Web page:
"(Lee and Jackie Peterson) have as much right to speak because they are derivative victims of this, too. Their daughter-in-law and grandson are gone. And they are completely heartbroken because they feel the system failed their son. You have to understand these people in their heart of hearts feel their son is not guilty."

    — Paula Canny, legal analyst


    "(I came) to finish it. After 7½ months, this group has formed a strong bond."

    — Fairy Sorrell, juror


    "It's the end of this process, but it's the beginning of a long process for us (jurors). We just sentenced a man to death; you think we can be normal now?"

    — Richelle Nice, juror


    "Our family is going to make it. We're stronger because of this, and Scott got what he deserved. … I can't speak for the Petersons. Who can?"

    — Ron Grantski


    "The defendant's crime is horrific and it is difficult to comprehend the full viciousness of his actions. Unlike many victims of domestic homicide, Laci Peterson had no reason to suspect that her husband would kill her since the couple had no history of violence or known marital problems. This was a calculated, cold-blooded act of violence, which was planned and carried out in a method devised to avoid detection."

    — deputy probation officer Rosalia A. Carpio, in a report released Wednesday


    Comments from elsewhere:

    "If anybody deserves to die, Scott does. There's a time people need to be put to death. If it's your family member, I can't believe you'd want anything but the death penalty."

    — Ron Frey, father of Amber Frey, Peterson's former girlfriend

REDWOOD CITY — A judge affirmed Scott Peterson's death sentence Wednesday, moments after his victims' heartbroken yet furious family members denounced him with pained and poignant curses.

The 32-year-old Modesto man, dressed in a dark suit but with his wrists shackled to a belly chain, showed no emotion other than to slightly shake his head from side to side as his mother-in-law called him "a coward," "an evil murderer" and "a baby killer."

"You deserve to burn in hell for all eternity," Sharon Rocha, wracked with sobs, thundered at the unruffled defendant. The man she entrusted her daughter to when they married eight years ago no longer exists, Rocha said.

Judge Alfred Delucchi invited Scott Peterson to speak. After conferring with his defense team, Los Angeles attorney Mark Geragos declined on Peterson's behalf.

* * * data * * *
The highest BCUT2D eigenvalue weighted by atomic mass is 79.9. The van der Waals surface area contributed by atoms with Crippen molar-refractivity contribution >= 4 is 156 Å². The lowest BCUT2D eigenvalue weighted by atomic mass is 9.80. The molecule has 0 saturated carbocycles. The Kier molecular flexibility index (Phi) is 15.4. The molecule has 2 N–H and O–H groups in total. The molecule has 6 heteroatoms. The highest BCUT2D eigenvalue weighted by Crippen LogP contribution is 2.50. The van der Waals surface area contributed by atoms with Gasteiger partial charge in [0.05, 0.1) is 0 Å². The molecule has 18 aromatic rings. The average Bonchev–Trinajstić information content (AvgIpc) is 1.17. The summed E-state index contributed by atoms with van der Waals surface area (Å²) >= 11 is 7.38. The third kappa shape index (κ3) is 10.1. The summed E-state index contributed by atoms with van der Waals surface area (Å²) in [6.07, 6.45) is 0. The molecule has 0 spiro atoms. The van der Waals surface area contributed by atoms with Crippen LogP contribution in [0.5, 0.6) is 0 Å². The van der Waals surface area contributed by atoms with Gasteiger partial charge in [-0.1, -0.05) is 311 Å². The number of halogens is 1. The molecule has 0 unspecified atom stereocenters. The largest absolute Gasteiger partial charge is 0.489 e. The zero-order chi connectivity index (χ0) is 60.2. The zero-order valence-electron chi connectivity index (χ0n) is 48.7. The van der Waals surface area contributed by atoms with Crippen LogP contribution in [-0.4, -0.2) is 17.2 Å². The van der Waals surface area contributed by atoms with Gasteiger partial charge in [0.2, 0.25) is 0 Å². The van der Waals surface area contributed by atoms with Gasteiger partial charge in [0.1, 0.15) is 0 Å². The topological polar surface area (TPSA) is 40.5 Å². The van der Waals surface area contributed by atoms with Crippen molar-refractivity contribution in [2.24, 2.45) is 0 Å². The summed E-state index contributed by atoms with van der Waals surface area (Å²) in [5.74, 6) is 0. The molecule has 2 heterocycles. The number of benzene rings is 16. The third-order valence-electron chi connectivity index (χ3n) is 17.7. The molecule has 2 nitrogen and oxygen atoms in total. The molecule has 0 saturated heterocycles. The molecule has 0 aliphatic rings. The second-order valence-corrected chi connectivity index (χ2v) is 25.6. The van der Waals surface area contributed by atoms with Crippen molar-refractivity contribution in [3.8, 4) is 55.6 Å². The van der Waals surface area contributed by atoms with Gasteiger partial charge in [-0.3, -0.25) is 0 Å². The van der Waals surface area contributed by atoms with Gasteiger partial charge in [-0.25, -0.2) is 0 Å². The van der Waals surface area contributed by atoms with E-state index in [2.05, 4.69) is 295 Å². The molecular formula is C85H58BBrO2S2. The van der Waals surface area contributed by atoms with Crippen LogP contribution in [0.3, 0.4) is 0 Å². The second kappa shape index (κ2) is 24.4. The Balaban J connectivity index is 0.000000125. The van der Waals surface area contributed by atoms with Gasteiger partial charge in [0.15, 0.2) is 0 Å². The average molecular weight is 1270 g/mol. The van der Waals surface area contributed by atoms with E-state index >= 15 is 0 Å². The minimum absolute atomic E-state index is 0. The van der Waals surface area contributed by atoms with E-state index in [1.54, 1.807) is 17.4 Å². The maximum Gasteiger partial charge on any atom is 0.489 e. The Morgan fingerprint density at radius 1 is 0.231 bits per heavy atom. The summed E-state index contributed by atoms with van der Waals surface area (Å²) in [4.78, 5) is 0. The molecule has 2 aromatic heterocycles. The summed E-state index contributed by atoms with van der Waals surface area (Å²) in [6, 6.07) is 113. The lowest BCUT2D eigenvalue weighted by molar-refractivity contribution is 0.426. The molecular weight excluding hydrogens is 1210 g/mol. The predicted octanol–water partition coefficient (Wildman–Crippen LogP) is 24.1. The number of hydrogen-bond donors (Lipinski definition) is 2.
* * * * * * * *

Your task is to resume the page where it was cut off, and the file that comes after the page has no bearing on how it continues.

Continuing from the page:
Ten jurors who condemned Peterson to death, and two alternate jurors, attended Wednesday out of curiosity and in search of closure. Some praised the dramatic family statements.

Delucchi rejected a last-minute bid for a new trial by Peterson's lawyers, saying jurors acted within the law and came to the right conclusion. The judge said Peterson will be transferred to California's death row at San Quentin Prison within 10 days.

His parents, Lee and Jackie Peterson, did not hear many of the comments from Laci Peterson's family. Soon after the first — Laci's brother, Brent Rocha — launched into a scathing rebuke, Lee Peterson blurted from the gallery, "You're a liar." The judge sternly cautioned all members of the audience, after which Lee Peterson stalked from the room. His wife followed minutes later, and neither returned to hear Delucchi formally sentence their son to die for his crimes.

The two went to a cafe in the courthouse basement and refused to speak with The Bee.

The elder Petersons wouldn't have been allowed to plead for their son's life even if they had stayed. Statements at formal sentencings are reserved for members of victims' families.

Delucchi declined Geragos' request to let his client's parents speak as grandparents of the murdered Conner Peterson.

Scott Peterson murdered his 27-year-old pregnant wife and unborn son just before Christmas 2002 and dumped her body from a newly purchased boat into San Francisco Bay. He played golf and continued trying to romance his girlfriend as thousands scoured the bay, lakes and the countryside looking for Laci Peterson.

Jurors didn't believe her husband's fishing alibi or theory that someone put her body in the bay to frame him. They found him guilty Nov. 12, and decreed a death sentence Dec. 13.

"He's a jerk," juror Richelle Nice said outside the courthouse. "I think his reaction was horrible. Her family members were speaking to him and he couldn't even make eye contact. Justice won't be served till they put the needle in his arm."